Senior Maddie Hoffmann shines at Poetry Out Loud competition


Courtesy of Maddie Hoffmann

Senior Maddie Hoffmann celebrates her success at the 2020 Poetry Out Loud regional competition with English teacher Andrea Benmuvhar. Hoffmann received a certificate and a trophy as well as a flower for her achievement. “I never thought that I’d go up on stage and force myself [to perform], but I think I took my confidence a step further. I’m very proud of what I’m now capable of doing. I’m glad that I overcame my stage fright as well as testing out my knowledge on poetry,” Hoffmann said.

Getting over her stage fright and having only three poems to compete with, senior Maddie Hoffmann came in third place at this year’s regional Poetry Out Loud competition with her love for reading and writing.

“I’ve always liked poetry. I like writing it [and] I like reading it. My [AP English Literature and Composition] teacher [Andrea] Benmuvhar encouraged me to do it. I figured it’s my senior year, so why not,” Hoffmann said.

Hoffmann recited three poems at the event: “End of Days Advice from an Ex-Zombie” by Michael Derrick Hudson, “Broken Promises” by David Kirby and “Fate” by Carolyn Wells. 

“The first one I presented, I liked because the literature and details were really fun to read out loud to the audience. Poetry has a reputation for being super emotional and creepy, which was why I liked that one,” Hoffmann said. “The second one was super emotional and happy, so I feel like I needed at least one of those and then the last one, I just thought it was cute.”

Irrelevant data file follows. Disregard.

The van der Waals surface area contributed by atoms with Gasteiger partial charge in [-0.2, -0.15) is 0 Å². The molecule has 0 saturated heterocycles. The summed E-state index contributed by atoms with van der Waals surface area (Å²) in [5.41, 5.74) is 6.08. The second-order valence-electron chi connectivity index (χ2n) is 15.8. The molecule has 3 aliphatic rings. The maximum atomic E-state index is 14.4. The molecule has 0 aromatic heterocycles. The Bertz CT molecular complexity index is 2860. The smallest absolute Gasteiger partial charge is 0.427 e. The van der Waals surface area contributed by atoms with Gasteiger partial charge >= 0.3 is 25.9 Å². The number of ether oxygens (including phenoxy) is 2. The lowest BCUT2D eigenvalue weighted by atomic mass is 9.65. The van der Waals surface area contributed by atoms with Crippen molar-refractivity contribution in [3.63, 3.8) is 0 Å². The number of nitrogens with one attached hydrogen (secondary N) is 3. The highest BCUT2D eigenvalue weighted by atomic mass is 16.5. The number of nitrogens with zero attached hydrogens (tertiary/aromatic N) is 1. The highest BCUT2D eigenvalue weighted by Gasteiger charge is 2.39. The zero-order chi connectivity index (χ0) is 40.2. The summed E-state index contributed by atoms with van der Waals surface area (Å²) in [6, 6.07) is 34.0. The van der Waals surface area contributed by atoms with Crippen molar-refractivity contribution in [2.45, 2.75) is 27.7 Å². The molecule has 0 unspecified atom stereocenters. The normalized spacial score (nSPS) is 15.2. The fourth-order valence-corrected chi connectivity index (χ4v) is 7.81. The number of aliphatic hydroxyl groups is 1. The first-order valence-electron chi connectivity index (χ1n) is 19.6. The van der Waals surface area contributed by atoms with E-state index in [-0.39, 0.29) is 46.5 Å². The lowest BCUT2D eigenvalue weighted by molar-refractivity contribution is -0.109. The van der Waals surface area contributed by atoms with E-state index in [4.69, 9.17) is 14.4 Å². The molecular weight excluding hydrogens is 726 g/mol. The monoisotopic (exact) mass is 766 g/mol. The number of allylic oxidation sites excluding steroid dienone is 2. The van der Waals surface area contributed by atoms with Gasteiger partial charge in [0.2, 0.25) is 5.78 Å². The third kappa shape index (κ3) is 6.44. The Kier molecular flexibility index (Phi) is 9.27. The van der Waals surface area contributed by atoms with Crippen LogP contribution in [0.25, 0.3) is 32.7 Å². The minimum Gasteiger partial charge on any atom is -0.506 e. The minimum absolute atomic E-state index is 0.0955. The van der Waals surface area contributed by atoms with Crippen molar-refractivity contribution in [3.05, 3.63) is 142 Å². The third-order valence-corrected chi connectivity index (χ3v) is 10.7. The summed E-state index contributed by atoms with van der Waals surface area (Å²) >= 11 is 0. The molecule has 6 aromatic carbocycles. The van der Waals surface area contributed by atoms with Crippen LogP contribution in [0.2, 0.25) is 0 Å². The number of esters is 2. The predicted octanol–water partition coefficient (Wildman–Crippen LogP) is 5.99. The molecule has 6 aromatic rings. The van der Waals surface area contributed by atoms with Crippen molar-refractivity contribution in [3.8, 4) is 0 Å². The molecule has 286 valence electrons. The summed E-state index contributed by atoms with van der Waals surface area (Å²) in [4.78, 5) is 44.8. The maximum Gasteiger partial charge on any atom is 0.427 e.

Hoffmann’s performance meant much more to her than the poems she recited.

“I’d say it was more the performance that meant something to me rather than the poems themselves because I couldn’t necessarily relate to what was in the poems,” Hoffmann said. “I’m a pretty shy person and getting up on stage was a really good thing for me.”

Hoffmann enjoyed the competition and had the opportunity to celebrate with Andrea Benmuvhar on stage.

“Mrs. Benmuvhar was on stage with me when I was called up. All the teachers were lined up with each other and we got the chance to say a few words about them. I thought that that was a really neat moment,” Hoffmann said.

Hoffmann did not anticipate winning the contest, but wanted to recite the poems she admired.

“I wasn’t in it to win–it was more about the experience–but willing to get that little trophy was very cool and impressive,” Hoffmann said. “More than the momentum of third place, it was like I was saying to myself, ‘hey, you should go push yourself out of your comfort zone.’”